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Lecture# System Dynamics: Trajectory Analysis

Description

This lecture covers the analysis of trajectories in system dynamics, focusing on the time evolution of the system and solutions to the dynamics. Topics include fixed trajectories, Lagrange equations, and system stability.

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Instructors (2)

Related concepts (17)

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Lagrangian mechanics

In physics, Lagrangian mechanics is a formulation of classical mechanics founded on the stationary-action principle (also known as the principle of least action). It was introduced by the Italian-French mathematician and astronomer Joseph-Louis Lagrange in his 1788 work, Mécanique analytique. Lagrangian mechanics describes a mechanical system as a pair consisting of a configuration space and a smooth function within that space called a Lagrangian. For many systems, where and are the kinetic and potential energy of the system, respectively.

Euler–Lagrange equation

In the calculus of variations and classical mechanics, the Euler–Lagrange equations are a system of second-order ordinary differential equations whose solutions are stationary points of the given action functional. The equations were discovered in the 1750s by Swiss mathematician Leonhard Euler and Italian mathematician Joseph-Louis Lagrange. Because a differentiable functional is stationary at its local extrema, the Euler–Lagrange equation is useful for solving optimization problems in which, given some functional, one seeks the function minimizing or maximizing it.

Trajectory

A trajectory or flight path is the path that an object with mass in motion follows through space as a function of time. In classical mechanics, a trajectory is defined by Hamiltonian mechanics via canonical coordinates; hence, a complete trajectory is defined by position and momentum, simultaneously. The mass might be a projectile or a satellite. For example, it can be an orbit — the path of a planet, asteroid, or comet as it travels around a central mass. In control theory, a trajectory is a time-ordered set of states of a dynamical system (see e.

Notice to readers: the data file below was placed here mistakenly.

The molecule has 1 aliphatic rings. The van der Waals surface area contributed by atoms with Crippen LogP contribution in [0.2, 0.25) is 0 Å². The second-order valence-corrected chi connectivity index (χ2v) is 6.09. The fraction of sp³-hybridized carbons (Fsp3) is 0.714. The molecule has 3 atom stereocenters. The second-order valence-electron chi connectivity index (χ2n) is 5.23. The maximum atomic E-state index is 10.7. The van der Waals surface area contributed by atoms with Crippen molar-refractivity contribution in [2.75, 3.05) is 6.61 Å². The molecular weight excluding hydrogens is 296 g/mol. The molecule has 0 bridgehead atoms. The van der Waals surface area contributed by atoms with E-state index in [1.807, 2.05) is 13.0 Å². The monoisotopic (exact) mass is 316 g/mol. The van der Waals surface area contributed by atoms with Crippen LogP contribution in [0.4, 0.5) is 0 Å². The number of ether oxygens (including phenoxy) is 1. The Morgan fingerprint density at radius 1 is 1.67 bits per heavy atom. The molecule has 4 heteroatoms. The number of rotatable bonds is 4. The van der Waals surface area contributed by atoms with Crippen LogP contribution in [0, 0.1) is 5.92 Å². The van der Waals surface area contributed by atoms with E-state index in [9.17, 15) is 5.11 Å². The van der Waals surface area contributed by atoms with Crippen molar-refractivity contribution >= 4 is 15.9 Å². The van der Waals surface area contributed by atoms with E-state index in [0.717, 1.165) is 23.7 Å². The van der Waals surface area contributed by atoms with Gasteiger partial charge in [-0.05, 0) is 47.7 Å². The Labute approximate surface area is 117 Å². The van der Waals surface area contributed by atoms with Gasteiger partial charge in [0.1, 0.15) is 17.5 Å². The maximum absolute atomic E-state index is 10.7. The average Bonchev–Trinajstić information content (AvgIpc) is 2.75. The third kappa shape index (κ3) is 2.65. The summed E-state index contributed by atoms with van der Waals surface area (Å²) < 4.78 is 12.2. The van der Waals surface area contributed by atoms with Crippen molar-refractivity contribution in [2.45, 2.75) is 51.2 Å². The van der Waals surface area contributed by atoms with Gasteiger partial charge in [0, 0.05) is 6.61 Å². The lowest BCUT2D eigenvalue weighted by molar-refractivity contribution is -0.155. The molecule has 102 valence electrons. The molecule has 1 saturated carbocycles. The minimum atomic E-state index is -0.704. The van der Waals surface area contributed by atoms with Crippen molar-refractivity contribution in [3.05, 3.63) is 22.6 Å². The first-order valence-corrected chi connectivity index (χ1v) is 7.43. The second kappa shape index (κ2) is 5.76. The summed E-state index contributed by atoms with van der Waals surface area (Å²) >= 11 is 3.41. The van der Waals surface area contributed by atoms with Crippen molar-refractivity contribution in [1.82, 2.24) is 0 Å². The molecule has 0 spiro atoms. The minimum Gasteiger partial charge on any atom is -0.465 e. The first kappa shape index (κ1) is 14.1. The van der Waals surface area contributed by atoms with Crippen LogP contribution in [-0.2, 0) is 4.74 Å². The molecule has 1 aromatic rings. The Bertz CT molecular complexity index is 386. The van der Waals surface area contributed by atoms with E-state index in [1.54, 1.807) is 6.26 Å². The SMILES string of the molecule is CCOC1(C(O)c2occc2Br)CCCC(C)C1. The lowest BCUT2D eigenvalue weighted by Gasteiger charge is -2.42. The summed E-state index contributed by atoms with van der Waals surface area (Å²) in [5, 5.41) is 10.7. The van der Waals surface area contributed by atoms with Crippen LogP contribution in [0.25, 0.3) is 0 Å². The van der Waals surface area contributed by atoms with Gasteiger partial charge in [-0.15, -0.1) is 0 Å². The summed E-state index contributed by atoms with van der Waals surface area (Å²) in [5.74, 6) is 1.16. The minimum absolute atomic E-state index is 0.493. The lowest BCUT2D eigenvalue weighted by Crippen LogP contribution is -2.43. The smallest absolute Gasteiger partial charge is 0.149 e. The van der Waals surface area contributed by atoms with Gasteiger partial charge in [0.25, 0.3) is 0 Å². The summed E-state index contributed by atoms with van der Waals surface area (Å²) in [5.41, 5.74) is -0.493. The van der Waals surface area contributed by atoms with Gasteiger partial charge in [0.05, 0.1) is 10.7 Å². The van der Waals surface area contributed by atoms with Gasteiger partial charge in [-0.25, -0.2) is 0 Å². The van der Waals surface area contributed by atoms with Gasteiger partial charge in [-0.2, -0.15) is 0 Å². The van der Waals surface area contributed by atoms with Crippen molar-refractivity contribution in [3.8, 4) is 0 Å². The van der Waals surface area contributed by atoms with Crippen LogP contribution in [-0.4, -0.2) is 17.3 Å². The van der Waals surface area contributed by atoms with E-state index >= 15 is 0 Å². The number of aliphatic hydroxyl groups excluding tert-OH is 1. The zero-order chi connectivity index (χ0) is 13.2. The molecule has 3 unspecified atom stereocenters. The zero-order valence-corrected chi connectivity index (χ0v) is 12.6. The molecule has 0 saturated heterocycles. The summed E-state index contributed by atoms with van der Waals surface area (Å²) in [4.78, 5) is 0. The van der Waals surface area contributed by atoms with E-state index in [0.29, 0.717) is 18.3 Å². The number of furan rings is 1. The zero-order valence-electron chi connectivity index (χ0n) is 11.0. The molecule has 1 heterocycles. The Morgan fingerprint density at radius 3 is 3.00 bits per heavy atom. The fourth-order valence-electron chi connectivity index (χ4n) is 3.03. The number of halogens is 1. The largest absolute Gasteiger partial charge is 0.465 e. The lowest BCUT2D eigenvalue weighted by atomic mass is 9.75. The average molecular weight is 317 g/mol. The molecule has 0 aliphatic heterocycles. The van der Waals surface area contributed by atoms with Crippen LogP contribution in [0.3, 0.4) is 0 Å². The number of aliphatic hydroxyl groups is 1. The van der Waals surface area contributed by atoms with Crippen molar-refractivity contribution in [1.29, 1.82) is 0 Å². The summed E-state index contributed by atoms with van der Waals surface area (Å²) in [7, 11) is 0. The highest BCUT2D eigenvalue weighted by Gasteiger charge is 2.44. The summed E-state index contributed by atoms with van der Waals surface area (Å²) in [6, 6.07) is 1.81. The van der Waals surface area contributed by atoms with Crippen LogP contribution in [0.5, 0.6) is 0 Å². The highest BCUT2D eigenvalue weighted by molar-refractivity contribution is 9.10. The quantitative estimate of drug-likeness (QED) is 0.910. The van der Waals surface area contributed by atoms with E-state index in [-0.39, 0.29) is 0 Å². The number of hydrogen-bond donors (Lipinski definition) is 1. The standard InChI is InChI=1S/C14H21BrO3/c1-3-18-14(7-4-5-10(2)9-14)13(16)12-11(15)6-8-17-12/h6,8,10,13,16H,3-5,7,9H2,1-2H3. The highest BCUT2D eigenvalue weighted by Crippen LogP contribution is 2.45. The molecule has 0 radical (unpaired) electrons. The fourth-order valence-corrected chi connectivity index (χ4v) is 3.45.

Joseph-Louis Lagrange

Joseph-Louis Lagrange (born Giuseppe Luigi Lagrangia or Giuseppe Ludovico De la Grange Tournier; 25 January 1736 – 10 April 1813), also reported as Giuseppe Luigi Lagrange or Lagrangia, was an Italian mathematician, physicist and astronomer, later naturalized French. He made significant contributions to the fields of analysis, number theory, and both classical and celestial mechanics.

Differential equation

In mathematics, a differential equation is an equation that relates one or more unknown functions and their derivatives. In applications, the functions generally represent physical quantities, the derivatives represent their rates of change, and the differential equation defines a relationship between the two. Such relations are common; therefore, differential equations play a prominent role in many disciplines including engineering, physics, economics, and biology.

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